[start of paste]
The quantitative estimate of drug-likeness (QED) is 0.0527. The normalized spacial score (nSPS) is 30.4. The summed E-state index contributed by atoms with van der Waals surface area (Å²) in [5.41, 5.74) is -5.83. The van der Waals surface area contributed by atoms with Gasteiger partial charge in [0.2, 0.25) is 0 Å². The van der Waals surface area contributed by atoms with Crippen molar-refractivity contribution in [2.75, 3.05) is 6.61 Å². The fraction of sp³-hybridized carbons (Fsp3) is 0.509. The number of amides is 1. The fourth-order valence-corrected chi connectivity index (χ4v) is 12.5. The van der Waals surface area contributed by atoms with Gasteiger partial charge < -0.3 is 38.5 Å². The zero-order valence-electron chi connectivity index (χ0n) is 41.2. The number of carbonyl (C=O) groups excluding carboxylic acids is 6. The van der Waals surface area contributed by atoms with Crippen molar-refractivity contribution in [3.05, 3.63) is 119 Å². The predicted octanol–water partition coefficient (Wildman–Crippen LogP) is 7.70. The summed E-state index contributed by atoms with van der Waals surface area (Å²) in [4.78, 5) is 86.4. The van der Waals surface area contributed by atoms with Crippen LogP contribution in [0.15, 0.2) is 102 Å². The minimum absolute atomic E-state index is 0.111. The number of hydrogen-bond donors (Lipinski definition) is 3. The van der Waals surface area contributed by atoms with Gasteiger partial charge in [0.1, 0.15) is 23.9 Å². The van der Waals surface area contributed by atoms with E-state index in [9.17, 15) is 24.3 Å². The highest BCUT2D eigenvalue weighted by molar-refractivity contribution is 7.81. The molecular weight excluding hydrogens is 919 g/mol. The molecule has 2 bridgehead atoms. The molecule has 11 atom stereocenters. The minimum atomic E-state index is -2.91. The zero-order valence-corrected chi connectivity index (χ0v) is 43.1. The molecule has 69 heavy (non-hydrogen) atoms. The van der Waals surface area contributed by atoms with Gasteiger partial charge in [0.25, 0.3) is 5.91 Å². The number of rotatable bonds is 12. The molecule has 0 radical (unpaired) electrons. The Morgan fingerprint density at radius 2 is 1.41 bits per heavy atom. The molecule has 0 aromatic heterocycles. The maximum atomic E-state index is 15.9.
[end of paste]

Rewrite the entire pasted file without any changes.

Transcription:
The quantitative estimate of drug-likeness (QED) is 0.0527. The normalized spacial score (nSPS) is 30.4. The summed E-state index contributed by atoms with van der Waals surface area (Å²) in [5.41, 5.74) is -5.83. The van der Waals surface area contributed by atoms with Gasteiger partial charge in [0.2, 0.25) is 0 Å². The van der Waals surface area contributed by atoms with Crippen molar-refractivity contribution in [2.75, 3.05) is 6.61 Å². The fraction of sp³-hybridized carbons (Fsp3) is 0.509. The number of amides is 1. The fourth-order valence-corrected chi connectivity index (χ4v) is 12.5. The van der Waals surface area contributed by atoms with Gasteiger partial charge < -0.3 is 38.5 Å². The zero-order valence-electron chi connectivity index (χ0n) is 41.2. The number of carbonyl (C=O) groups excluding carboxylic acids is 6. The van der Waals surface area contributed by atoms with Crippen molar-refractivity contribution in [3.05, 3.63) is 119 Å². The predicted octanol–water partition coefficient (Wildman–Crippen LogP) is 7.70. The summed E-state index contributed by atoms with van der Waals surface area (Å²) in [4.78, 5) is 86.4. The van der Waals surface area contributed by atoms with Crippen LogP contribution in [0.15, 0.2) is 102 Å². The minimum absolute atomic E-state index is 0.111. The number of hydrogen-bond donors (Lipinski definition) is 3. The van der Waals surface area contributed by atoms with Gasteiger partial charge in [0.1, 0.15) is 23.9 Å². The van der Waals surface area contributed by atoms with E-state index in [9.17, 15) is 24.3 Å². The highest BCUT2D eigenvalue weighted by molar-refractivity contribution is 7.81. The molecular weight excluding hydrogens is 919 g/mol. The molecule has 2 bridgehead atoms. The molecule has 11 atom stereocenters. The minimum atomic E-state index is -2.91. The zero-order valence-corrected chi connectivity index (χ0v) is 43.1. The molecule has 69 heavy (non-hydrogen) atoms. The van der Waals surface area contributed by atoms with Gasteiger partial charge in [0.25, 0.3) is 5.91 Å². The number of rotatable bonds is 12. The molecule has 0 radical (unpaired) electrons. The Morgan fingerprint density at radius 2 is 1.41 bits per heavy atom. The molecule has 0 aromatic heterocycles. The maximum atomic E-state index is 15.9.